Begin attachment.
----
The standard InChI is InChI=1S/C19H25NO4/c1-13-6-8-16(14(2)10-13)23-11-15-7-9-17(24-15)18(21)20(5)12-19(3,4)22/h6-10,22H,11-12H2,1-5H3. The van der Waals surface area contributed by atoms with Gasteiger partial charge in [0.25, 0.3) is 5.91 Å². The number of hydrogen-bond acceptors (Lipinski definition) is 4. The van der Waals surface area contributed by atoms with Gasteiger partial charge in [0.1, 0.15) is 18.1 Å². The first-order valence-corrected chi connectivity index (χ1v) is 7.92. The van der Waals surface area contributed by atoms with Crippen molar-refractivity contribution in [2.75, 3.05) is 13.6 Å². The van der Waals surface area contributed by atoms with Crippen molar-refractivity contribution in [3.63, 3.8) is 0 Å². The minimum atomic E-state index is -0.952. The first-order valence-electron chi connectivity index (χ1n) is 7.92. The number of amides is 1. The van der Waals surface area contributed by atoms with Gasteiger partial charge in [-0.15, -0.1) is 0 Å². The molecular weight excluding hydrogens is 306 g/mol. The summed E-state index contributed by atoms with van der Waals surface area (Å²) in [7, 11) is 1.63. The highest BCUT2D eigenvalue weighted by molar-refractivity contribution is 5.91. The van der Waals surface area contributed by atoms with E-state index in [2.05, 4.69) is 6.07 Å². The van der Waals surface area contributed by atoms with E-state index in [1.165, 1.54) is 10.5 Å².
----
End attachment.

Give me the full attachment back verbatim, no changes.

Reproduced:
The standard InChI is InChI=1S/C19H25NO4/c1-13-6-8-16(14(2)10-13)23-11-15-7-9-17(24-15)18(21)20(5)12-19(3,4)22/h6-10,22H,11-12H2,1-5H3. The van der Waals surface area contributed by atoms with Gasteiger partial charge in [0.25, 0.3) is 5.91 Å². The number of hydrogen-bond acceptors (Lipinski definition) is 4. The van der Waals surface area contributed by atoms with Gasteiger partial charge in [0.1, 0.15) is 18.1 Å². The first-order valence-corrected chi connectivity index (χ1v) is 7.92. The van der Waals surface area contributed by atoms with Crippen molar-refractivity contribution in [2.75, 3.05) is 13.6 Å². The van der Waals surface area contributed by atoms with Crippen molar-refractivity contribution in [3.63, 3.8) is 0 Å². The minimum atomic E-state index is -0.952. The first-order valence-electron chi connectivity index (χ1n) is 7.92. The number of amides is 1. The van der Waals surface area contributed by atoms with Gasteiger partial charge in [-0.15, -0.1) is 0 Å². The molecular weight excluding hydrogens is 306 g/mol. The summed E-state index contributed by atoms with van der Waals surface area (Å²) in [7, 11) is 1.63. The highest BCUT2D eigenvalue weighted by molar-refractivity contribution is 5.91. The van der Waals surface area contributed by atoms with E-state index in [2.05, 4.69) is 6.07 Å². The van der Waals surface area contributed by atoms with E-state index in [1.165, 1.54) is 10.5 Å².